Hong Kong International Airport reopened early this morning after a mass sit-in by thousands of protesters forced the airport authority to order an unprecedented shutdown. Around 200 flights were cancelled after officials decided the airport could no longer properly function as a result of the protest late Monday afternoon.
Further protests are expected on Tuesday afternoon and there remains the possibility that HKIA could be closed down once again.
Cathay Pacific warned passengers to allow 3-4 hours to check-in and only travel to the airport if their booking is confirmed. Flight disruption is likely to continue into Tuesday because crew and aircraft are out of position following Monday’s disruption.
Shares in Hong Kong-based Cathay Pacific fell to a 10-year low on Tuesday morning as the airline gets dragged into the dispute between protestors and the Chinese government. China has ordered Cathay Pacific to take a tough stance on staff who support the movement after it was revealed one of its pilots had been arrested for demonstrating and another staff member leaked travel information of a group of Hong Kong police officers.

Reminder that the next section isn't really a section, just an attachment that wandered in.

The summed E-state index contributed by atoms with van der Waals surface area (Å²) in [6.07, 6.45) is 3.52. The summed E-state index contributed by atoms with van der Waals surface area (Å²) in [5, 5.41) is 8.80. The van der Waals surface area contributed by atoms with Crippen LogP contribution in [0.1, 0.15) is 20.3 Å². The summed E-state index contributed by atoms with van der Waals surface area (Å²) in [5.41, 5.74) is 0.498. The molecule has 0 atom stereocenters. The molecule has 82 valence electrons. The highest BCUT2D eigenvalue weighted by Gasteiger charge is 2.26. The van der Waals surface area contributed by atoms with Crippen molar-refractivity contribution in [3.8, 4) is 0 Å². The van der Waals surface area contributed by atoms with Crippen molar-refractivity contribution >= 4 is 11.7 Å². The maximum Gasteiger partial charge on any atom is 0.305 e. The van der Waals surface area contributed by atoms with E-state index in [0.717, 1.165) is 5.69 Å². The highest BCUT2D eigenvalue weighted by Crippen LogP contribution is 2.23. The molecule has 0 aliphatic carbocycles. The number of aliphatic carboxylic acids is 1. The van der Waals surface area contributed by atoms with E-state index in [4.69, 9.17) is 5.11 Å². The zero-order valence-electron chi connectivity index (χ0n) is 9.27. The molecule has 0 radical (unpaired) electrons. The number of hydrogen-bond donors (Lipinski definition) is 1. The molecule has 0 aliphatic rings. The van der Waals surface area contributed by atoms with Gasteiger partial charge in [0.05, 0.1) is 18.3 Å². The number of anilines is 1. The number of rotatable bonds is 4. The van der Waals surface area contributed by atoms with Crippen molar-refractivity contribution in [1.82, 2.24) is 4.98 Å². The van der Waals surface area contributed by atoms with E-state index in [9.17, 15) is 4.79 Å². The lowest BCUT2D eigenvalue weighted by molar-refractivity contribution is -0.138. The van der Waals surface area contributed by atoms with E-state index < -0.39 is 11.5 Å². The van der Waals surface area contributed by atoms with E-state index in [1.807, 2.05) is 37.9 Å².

Cathay Pacific says it will fully comply with tough new requirements imposed by Beijing, including providing details of pilots and cabin crew who operate on flights to and from mainland China, as well as on flights that fly through Chinese air space.
Beijing mouthpiece, The Global Times has ratcheted up its rhetoric on the protest movement, labelling demonstrators “rioters” and claiming there were “signs of terrorism” within the movement. According to the Hong Kong police force, nearly 150 people were arrested in connection with anti-ELAB protests between Friday and Sunday.
So far, police have not attempted to disperse protestors from the airport but Beijing is urging Hong Kong authorities to take a tougher stance should protests continue on Tuesday. Beijing has backed the use of tear gas, rubber bullets and undercover police snatch squads. Protestors were incensed by a violent incident where a female protestor was hit at close range in the eye by a rubber bullet.
There are also signs of the Chinese army and police units massing in Shenzhen, which is just 27km from Hong Kong. Chinese authorities say the units are simply taking part in a training exercise but there are fears that a violent clampdown may be ordered if the protests continue for much longer.
The U.S. State Department issued a Level 2 travel advisory on 7th August for Hong Kong, warning travellers to exercise increased caution because of the risk of violent clashes associated with the protests. The Australian government is urging its citizens to “exercise a high degree of caution” in the city, while the UK’s Foreign and Commonwealth Office is advising Brits to “remain vigilant”.